There is a best way of doing everything, even if it be to boil an egg. - Emerson.
The variety of purposes which eggs serve, the many ways of cooking them, their value as a highly concentrated, nutritious, and easily-digested food, make them one of the most useful articles of food. To have them fresh and rightly cooked is within the power of the simplest household. They hold the principal place as a breakfast dish, and although the original methods of cooking them may be limited to boiling, baking, poaching, etc., each one of these can be varied in an indefinite number of ways, giving a menu of eggs unlimited in extent, and thus securing always a new way of presenting them, if desired. Urbain Dubois has recently published a book giving 300 ways of preparing eggs. The varieties are attained mostly by the sauces and garnishings. It is not generally understood that sauces can be served with poached, hard-boiled, and scrambled eggs, and also with omelets.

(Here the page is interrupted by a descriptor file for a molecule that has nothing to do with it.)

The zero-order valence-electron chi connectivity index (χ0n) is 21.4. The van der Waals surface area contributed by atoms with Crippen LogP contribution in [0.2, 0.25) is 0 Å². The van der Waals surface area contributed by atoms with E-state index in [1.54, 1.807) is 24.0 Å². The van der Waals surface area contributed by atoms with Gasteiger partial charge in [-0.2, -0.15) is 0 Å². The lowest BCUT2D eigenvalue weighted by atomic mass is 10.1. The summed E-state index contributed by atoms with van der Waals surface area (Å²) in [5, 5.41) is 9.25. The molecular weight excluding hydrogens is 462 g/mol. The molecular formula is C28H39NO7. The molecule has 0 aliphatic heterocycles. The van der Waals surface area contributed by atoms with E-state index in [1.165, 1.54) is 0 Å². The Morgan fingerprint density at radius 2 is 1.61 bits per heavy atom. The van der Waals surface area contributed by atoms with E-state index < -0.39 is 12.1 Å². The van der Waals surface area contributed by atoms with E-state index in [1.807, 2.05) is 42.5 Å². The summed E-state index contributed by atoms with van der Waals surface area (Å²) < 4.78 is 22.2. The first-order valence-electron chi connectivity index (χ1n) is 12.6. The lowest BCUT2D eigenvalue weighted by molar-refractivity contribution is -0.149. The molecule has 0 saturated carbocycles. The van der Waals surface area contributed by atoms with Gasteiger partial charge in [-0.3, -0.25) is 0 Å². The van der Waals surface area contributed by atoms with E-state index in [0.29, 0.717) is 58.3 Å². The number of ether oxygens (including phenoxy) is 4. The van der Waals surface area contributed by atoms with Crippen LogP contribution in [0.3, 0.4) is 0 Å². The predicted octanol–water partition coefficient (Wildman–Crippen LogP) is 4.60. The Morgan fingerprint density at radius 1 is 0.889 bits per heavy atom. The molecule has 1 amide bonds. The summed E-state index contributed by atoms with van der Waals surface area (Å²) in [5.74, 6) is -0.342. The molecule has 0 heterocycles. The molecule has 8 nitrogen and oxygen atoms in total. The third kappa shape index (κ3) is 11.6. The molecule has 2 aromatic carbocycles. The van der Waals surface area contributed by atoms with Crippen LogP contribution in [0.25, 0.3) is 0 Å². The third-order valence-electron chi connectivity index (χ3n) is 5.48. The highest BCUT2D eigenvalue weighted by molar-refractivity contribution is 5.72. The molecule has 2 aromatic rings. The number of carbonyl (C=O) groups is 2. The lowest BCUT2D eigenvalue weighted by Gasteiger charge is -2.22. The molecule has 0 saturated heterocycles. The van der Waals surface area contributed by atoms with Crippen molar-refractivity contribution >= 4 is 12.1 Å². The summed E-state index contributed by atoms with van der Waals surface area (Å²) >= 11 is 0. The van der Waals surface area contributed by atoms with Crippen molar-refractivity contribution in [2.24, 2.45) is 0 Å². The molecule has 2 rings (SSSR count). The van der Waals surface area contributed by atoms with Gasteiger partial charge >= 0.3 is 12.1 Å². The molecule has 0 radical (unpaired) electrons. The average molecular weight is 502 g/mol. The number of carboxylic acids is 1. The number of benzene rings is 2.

A fresh egg should feel heavy, sink in water, and when held to a bright light, show a clear round yolk. If old, a part of the substance will have evaporated through the pores of the shell, leaving a space filled with air, which will cause it to float on water. It will also contain dark specks. To preserve eggs it is necessary to stop the pores of the shells with a coating of fat or gum or wax. This will prevent the air from entering and decomposing the nitrogenous elements of the egg. They should be packed standing on the small end, and kept in a cool, dark place. Another way of preserving them is to immerse them in a saturated solution of lime.